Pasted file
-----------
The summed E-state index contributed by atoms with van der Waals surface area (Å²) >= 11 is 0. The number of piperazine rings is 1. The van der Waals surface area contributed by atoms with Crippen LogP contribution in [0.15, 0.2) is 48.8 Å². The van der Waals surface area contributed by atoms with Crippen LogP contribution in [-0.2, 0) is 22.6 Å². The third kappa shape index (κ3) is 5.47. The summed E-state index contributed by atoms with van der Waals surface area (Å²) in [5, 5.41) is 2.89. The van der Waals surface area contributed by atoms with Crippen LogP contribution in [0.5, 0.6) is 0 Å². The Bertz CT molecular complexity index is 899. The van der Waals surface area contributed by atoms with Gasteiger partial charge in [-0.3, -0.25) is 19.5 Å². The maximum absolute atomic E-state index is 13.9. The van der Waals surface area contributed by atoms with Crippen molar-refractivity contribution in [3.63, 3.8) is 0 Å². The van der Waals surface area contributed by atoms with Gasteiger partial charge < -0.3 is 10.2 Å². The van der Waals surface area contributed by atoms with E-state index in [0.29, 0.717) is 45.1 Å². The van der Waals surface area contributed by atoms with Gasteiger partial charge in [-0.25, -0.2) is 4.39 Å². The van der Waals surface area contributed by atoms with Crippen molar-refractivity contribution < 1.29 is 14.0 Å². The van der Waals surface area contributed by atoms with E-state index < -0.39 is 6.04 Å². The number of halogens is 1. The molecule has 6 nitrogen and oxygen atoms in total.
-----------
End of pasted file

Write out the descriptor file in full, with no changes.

The summed E-state index contributed by atoms with van der Waals surface area (Å²) >= 11 is 0. The number of piperazine rings is 1. The van der Waals surface area contributed by atoms with Crippen LogP contribution in [0.15, 0.2) is 48.8 Å². The van der Waals surface area contributed by atoms with Crippen LogP contribution in [-0.2, 0) is 22.6 Å². The third kappa shape index (κ3) is 5.47. The summed E-state index contributed by atoms with van der Waals surface area (Å²) in [5, 5.41) is 2.89. The van der Waals surface area contributed by atoms with Crippen LogP contribution in [0.5, 0.6) is 0 Å². The Bertz CT molecular complexity index is 899. The van der Waals surface area contributed by atoms with Gasteiger partial charge in [-0.3, -0.25) is 19.5 Å². The maximum absolute atomic E-state index is 13.9. The van der Waals surface area contributed by atoms with Crippen molar-refractivity contribution in [3.63, 3.8) is 0 Å². The van der Waals surface area contributed by atoms with Gasteiger partial charge < -0.3 is 10.2 Å². The van der Waals surface area contributed by atoms with E-state index in [0.29, 0.717) is 45.1 Å². The van der Waals surface area contributed by atoms with Gasteiger partial charge in [-0.25, -0.2) is 4.39 Å². The van der Waals surface area contributed by atoms with Crippen molar-refractivity contribution < 1.29 is 14.0 Å². The van der Waals surface area contributed by atoms with E-state index < -0.39 is 6.04 Å². The number of halogens is 1. The molecule has 6 nitrogen and oxygen atoms in total.